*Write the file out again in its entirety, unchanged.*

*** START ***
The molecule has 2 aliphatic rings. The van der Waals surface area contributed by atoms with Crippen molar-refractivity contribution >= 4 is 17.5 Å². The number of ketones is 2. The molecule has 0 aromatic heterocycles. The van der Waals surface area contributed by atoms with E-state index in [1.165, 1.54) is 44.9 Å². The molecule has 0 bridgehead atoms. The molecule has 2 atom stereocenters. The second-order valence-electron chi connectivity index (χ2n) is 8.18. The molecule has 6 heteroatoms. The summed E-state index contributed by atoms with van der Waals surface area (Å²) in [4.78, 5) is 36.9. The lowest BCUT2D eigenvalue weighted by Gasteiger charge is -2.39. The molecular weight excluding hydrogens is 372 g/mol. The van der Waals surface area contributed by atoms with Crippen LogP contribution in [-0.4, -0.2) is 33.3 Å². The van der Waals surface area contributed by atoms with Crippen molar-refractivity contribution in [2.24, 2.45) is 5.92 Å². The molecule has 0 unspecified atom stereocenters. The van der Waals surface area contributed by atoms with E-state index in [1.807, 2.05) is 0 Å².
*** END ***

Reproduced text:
The molecule has 2 aliphatic rings. The van der Waals surface area contributed by atoms with Crippen molar-refractivity contribution >= 4 is 17.5 Å². The number of ketones is 2. The molecule has 0 aromatic heterocycles. The van der Waals surface area contributed by atoms with E-state index in [1.165, 1.54) is 44.9 Å². The molecule has 0 bridgehead atoms. The molecule has 2 atom stereocenters. The second-order valence-electron chi connectivity index (χ2n) is 8.18. The molecule has 6 heteroatoms. The summed E-state index contributed by atoms with van der Waals surface area (Å²) in [4.78, 5) is 36.9. The lowest BCUT2D eigenvalue weighted by Gasteiger charge is -2.39. The molecular weight excluding hydrogens is 372 g/mol. The van der Waals surface area contributed by atoms with Crippen LogP contribution in [-0.4, -0.2) is 33.3 Å². The van der Waals surface area contributed by atoms with Crippen molar-refractivity contribution in [2.24, 2.45) is 5.92 Å². The molecule has 0 unspecified atom stereocenters. The van der Waals surface area contributed by atoms with E-state index in [1.807, 2.05) is 0 Å².